This week, I wrote my first twitterbot.
For a while, I’ve been interested in Twitter robots – not spambots that auto-follow everyone who mentions Justin Bieber, but those that do something interesting with language or online data, such as Metaphor-a-minute, which uses the Wordnik API to generate random metaphors, or Library of Aleph, which tweets captions (without the photos) from the Library of Congress’s photo collection.
I’ve wanted to create a twitterbot, but didn’t think of an idea until this week while listening to one of my favorite songs, Elvis Costello’s “(What’s So Funny ’Bout) Peace, Love, and Understanding?”, and about to tweet (for the 2nd time) my favorite lines:
So where are the strong?
And who are the trusted?
It struck me that questions found in song lyrics could make a good Twitter account. Questions in song alternate between the profound:
Who knows where the time goes?
— Lyrical Questions (@LyricalQs) April 5, 2014
– and the ridiculous:
Who put the bomp in the bomp, bomp, bomp?
— Lyrical Questions (@LyricalQs) April 4, 2014
A single line from a song can also be rich in memories and connotations. I now had my idea for my twitterbot.
How I Wrote It
There are a ton of “how to” options online. Because I want to learn more about Node.js, I chose this tutorial from Christian Paulsen to create the basic structure and functionality of the twitterbot.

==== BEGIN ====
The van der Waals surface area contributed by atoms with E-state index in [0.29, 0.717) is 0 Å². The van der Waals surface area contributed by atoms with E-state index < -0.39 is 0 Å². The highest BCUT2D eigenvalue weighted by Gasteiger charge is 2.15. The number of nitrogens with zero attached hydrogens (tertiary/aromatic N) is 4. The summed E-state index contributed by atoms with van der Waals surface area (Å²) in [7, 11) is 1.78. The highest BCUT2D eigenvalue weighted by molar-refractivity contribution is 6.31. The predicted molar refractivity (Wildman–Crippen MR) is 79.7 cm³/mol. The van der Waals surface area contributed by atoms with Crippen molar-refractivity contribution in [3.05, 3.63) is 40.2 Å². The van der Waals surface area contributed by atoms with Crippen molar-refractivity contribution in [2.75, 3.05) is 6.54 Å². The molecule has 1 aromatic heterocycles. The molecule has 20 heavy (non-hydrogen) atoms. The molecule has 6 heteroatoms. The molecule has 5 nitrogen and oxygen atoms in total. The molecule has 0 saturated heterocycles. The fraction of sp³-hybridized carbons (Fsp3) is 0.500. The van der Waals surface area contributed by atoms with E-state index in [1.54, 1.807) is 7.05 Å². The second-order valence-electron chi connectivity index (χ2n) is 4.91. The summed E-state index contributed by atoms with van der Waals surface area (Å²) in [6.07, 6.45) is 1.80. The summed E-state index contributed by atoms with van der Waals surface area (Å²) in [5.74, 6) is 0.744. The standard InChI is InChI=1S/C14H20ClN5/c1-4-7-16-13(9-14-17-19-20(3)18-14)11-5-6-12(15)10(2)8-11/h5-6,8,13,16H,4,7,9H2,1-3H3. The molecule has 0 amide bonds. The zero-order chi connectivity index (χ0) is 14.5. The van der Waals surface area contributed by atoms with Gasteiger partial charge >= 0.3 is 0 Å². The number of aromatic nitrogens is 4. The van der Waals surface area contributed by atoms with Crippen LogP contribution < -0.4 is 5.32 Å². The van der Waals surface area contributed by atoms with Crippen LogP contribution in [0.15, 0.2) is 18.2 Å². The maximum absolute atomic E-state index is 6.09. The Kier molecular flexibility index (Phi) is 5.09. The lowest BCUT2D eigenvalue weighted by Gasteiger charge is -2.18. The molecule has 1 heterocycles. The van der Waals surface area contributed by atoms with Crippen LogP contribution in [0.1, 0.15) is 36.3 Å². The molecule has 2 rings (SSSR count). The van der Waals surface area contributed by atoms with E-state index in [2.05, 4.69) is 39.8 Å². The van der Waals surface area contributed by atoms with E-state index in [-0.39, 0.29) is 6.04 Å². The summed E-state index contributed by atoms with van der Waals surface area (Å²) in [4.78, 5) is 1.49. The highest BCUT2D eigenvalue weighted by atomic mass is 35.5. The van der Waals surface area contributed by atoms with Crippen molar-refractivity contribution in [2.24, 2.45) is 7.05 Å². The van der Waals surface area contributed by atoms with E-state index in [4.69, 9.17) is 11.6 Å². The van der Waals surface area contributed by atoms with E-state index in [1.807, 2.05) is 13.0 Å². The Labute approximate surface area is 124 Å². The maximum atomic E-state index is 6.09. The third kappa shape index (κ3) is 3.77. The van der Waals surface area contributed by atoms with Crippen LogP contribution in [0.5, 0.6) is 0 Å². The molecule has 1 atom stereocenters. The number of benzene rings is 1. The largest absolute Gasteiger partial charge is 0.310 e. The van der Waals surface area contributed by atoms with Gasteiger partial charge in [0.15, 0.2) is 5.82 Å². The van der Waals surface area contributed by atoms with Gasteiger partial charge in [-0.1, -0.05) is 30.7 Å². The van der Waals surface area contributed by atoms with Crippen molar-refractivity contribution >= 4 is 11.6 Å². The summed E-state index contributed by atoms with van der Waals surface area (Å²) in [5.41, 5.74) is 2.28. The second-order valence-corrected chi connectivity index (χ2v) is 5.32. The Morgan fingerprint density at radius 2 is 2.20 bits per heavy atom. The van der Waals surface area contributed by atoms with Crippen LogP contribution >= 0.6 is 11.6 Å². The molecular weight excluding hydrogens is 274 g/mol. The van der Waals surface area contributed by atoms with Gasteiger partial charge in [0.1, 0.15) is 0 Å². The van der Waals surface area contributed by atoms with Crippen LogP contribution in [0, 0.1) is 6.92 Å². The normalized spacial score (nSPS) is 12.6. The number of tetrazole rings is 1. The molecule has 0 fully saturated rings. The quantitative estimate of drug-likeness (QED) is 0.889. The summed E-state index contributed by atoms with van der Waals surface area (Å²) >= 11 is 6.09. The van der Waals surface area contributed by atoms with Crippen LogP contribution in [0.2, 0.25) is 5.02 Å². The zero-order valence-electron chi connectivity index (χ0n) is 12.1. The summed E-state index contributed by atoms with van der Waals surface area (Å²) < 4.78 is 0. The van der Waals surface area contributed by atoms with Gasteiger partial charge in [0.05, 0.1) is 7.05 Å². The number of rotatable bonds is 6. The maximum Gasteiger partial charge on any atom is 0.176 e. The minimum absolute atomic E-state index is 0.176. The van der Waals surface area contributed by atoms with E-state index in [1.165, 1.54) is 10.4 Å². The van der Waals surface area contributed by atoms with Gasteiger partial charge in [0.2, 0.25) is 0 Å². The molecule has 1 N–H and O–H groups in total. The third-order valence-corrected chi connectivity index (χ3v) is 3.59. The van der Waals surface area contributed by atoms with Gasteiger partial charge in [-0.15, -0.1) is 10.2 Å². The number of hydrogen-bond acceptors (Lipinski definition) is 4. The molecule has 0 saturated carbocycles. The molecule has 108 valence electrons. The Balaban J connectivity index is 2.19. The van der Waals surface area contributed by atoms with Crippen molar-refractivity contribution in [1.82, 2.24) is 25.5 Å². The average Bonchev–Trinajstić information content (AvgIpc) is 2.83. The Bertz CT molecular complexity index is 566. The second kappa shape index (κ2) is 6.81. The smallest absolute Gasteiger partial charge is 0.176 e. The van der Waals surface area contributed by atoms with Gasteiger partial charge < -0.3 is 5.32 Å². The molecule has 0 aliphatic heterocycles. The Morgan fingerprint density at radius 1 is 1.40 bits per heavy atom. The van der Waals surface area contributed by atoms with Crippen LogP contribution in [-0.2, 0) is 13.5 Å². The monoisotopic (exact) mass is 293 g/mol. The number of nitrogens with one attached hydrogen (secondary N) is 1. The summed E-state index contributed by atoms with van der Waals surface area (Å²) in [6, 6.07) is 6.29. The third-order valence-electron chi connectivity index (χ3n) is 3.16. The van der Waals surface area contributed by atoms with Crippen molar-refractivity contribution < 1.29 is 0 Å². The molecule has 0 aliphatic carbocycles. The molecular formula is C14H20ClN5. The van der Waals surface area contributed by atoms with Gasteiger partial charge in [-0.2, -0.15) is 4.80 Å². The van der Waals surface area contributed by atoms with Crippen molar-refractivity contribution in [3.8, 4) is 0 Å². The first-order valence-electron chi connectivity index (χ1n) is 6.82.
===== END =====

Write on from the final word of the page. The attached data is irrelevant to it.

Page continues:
Next, I needed questions. I put out a call on Facebook for my friends’ favorite questions from songs and ended up receiving more than 150 suggestions. I put all these into a text file and created a script that selects a random line and posts it on Twitter. If you’re interested in this sort of thing, I put the script on Github.
To automate posting the questions to Twitter, I downloaded LaunchControl, a small utility that lets you create and edit automated tasks on a Mac. Technically, LaunchControl just provides a GUI for Mac’s
launchd process – see more here – but it makes
launchd’s fairly confusing format much more readable. I have the script scheduled to run every three hours at the moment.
This process isn’t perfect – it runs whenever our computer is being used, but not if it’s asleep or off. So one of my next steps is to convert an old Mac into an always-on home server that can (among other things) run the Twitterbot 24–7. I’d also like to make the posting a bit less random by avoiding repeated questions too frequently or grouping some multiline questions together.
Overall, the project was very fast (started on Thursday night, finished by Saturday morning) and tremendous fun, and I’m collecting ideas for other bots. I’d like to try pulling texts from an API or a public domain source (Book of Common Prayer, perhaps?) for my next one.
Oh, and be sure to follow Lyrical Questions on Twitter.